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Treating Cerebral Palsy with Massage Therapy

Posted by Judith Winer on

 

 

 

Treating Cerebral Palsy With Massage Therapy - Maureen Abson

 

 

Cerebral Palsy is a condition that affects muscle control and movement. 

The word cerebral means relating to the brain, and palsy refers to a complete or partial loss of the ability to move a body part.  So cerebral palsy means loss of ability to move a part of the body because of a problem with the brain.  It is usually caused by an injury to the brain before, during or (more rarely) after birth.  The main causes of cerebral palsy include lack of oxygen to the brain, an infection early on in pregnancy, abnormal brain development, and, very rarely, trauma to the brain in early infancy.

There are four classifications of the condition; spastic, athetoid, ataxic and mixed, with spastic cerebral palsy accounting for 70% of all people with the condition.

Massage techniques can be adapted as needed;  some people will not need all aspects of them and you can select those which are more useful based on individual need.

Cerebral palsy is not progressive in terms of the initial brain injury; the brain injury itself does not progress but as the person grows up the impact of the injury becomes more apparent and as the muscle spasticity continues then joints can be pulled out of place. Massage can give symptomatic relief for the muscle tightness and pain.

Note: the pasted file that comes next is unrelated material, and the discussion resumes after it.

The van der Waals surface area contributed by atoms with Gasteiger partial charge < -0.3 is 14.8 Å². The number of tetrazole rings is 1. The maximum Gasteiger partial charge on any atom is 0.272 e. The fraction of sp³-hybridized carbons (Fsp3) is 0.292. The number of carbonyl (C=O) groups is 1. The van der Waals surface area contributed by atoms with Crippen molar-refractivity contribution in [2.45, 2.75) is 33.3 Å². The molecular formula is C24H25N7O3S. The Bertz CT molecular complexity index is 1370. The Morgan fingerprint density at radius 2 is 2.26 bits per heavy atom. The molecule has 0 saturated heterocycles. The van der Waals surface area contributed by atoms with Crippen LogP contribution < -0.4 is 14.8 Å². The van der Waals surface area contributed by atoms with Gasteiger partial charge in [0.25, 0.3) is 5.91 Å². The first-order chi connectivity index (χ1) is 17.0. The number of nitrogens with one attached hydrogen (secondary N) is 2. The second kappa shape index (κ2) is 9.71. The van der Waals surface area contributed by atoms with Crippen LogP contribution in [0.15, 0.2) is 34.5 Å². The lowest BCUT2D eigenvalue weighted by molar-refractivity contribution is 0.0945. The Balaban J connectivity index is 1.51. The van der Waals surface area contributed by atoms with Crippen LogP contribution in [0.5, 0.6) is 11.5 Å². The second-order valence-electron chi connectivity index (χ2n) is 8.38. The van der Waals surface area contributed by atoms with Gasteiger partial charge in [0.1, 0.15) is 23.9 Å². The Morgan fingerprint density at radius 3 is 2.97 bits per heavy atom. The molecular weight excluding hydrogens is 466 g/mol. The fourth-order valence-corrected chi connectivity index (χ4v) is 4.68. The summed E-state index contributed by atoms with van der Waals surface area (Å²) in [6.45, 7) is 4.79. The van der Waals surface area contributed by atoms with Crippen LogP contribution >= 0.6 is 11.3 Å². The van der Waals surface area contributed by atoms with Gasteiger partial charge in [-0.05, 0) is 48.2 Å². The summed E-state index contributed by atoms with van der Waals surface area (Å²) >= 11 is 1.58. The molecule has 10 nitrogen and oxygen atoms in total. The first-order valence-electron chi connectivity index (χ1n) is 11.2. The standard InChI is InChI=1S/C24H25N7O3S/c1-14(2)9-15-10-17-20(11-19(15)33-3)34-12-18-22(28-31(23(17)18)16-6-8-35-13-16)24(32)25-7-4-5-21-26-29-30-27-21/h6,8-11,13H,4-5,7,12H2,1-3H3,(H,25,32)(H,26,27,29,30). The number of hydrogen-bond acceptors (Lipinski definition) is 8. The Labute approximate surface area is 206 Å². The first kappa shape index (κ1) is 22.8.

Specific Contraindications

If you are treating an adult with mild cerebral palsy you can treat the person as you would for any other massage - there are no barriers to treatment for people affected mildly.
The only contraindication to massage for clients with cerebral palsy is if the client cannot speak to express their wishes and to comment on depth.  It is important for the practitioner to be sensitive to verbal and nonverbal cues given by the client and to respond accordingly.  If the client and the person administering the massage do not know each other, it is important for the client's sense of security to have someone that they do know present so that they feel safe during the massage.

 

Massage Treatments

It is important to work gently and use small stroking movements both up and across the muscles.  Try to make the massage quite mobile so that as you work you are gently moving the part of the body you are working on - this help to introduce movement without resistance from the muscles.

 

 

 

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